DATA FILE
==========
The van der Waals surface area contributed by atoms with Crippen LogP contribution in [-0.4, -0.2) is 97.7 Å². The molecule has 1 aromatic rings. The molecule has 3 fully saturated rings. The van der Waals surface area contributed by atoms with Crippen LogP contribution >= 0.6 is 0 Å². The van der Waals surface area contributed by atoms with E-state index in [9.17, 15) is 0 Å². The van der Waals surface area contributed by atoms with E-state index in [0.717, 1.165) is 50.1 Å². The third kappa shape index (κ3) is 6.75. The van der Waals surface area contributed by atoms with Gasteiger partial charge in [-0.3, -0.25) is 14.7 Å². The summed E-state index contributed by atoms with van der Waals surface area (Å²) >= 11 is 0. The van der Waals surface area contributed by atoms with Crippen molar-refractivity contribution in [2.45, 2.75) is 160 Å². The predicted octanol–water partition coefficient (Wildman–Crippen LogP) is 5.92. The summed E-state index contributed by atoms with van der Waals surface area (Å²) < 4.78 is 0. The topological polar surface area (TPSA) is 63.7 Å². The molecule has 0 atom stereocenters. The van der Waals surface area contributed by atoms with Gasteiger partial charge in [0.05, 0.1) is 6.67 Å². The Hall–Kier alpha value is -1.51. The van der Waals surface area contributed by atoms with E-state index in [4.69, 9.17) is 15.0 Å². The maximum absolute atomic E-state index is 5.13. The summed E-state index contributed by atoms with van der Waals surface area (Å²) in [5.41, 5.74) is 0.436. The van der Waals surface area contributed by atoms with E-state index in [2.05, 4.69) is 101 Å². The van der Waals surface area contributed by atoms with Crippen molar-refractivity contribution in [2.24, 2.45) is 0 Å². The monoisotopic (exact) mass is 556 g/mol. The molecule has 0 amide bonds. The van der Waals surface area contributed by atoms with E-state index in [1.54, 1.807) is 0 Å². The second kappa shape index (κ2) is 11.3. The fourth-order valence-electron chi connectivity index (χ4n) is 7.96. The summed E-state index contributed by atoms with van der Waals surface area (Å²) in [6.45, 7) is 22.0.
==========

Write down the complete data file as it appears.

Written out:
The van der Waals surface area contributed by atoms with Crippen LogP contribution in [-0.4, -0.2) is 97.7 Å². The molecule has 1 aromatic rings. The molecule has 3 fully saturated rings. The van der Waals surface area contributed by atoms with Crippen LogP contribution >= 0.6 is 0 Å². The van der Waals surface area contributed by atoms with E-state index in [9.17, 15) is 0 Å². The van der Waals surface area contributed by atoms with E-state index in [0.717, 1.165) is 50.1 Å². The third kappa shape index (κ3) is 6.75. The van der Waals surface area contributed by atoms with Gasteiger partial charge in [-0.3, -0.25) is 14.7 Å². The summed E-state index contributed by atoms with van der Waals surface area (Å²) >= 11 is 0. The van der Waals surface area contributed by atoms with Crippen molar-refractivity contribution in [2.45, 2.75) is 160 Å². The predicted octanol–water partition coefficient (Wildman–Crippen LogP) is 5.92. The summed E-state index contributed by atoms with van der Waals surface area (Å²) < 4.78 is 0. The topological polar surface area (TPSA) is 63.7 Å². The molecule has 0 atom stereocenters. The van der Waals surface area contributed by atoms with Gasteiger partial charge in [0.05, 0.1) is 6.67 Å². The Hall–Kier alpha value is -1.51. The van der Waals surface area contributed by atoms with E-state index in [4.69, 9.17) is 15.0 Å². The maximum absolute atomic E-state index is 5.13. The summed E-state index contributed by atoms with van der Waals surface area (Å²) in [5.41, 5.74) is 0.436. The van der Waals surface area contributed by atoms with E-state index in [2.05, 4.69) is 101 Å². The van der Waals surface area contributed by atoms with Crippen molar-refractivity contribution in [2.24, 2.45) is 0 Å². The monoisotopic (exact) mass is 556 g/mol. The molecule has 0 amide bonds. The van der Waals surface area contributed by atoms with E-state index in [1.54, 1.807) is 0 Å². The second kappa shape index (κ2) is 11.3. The fourth-order valence-electron chi connectivity index (χ4n) is 7.96. The summed E-state index contributed by atoms with van der Waals surface area (Å²) in [6.45, 7) is 22.0.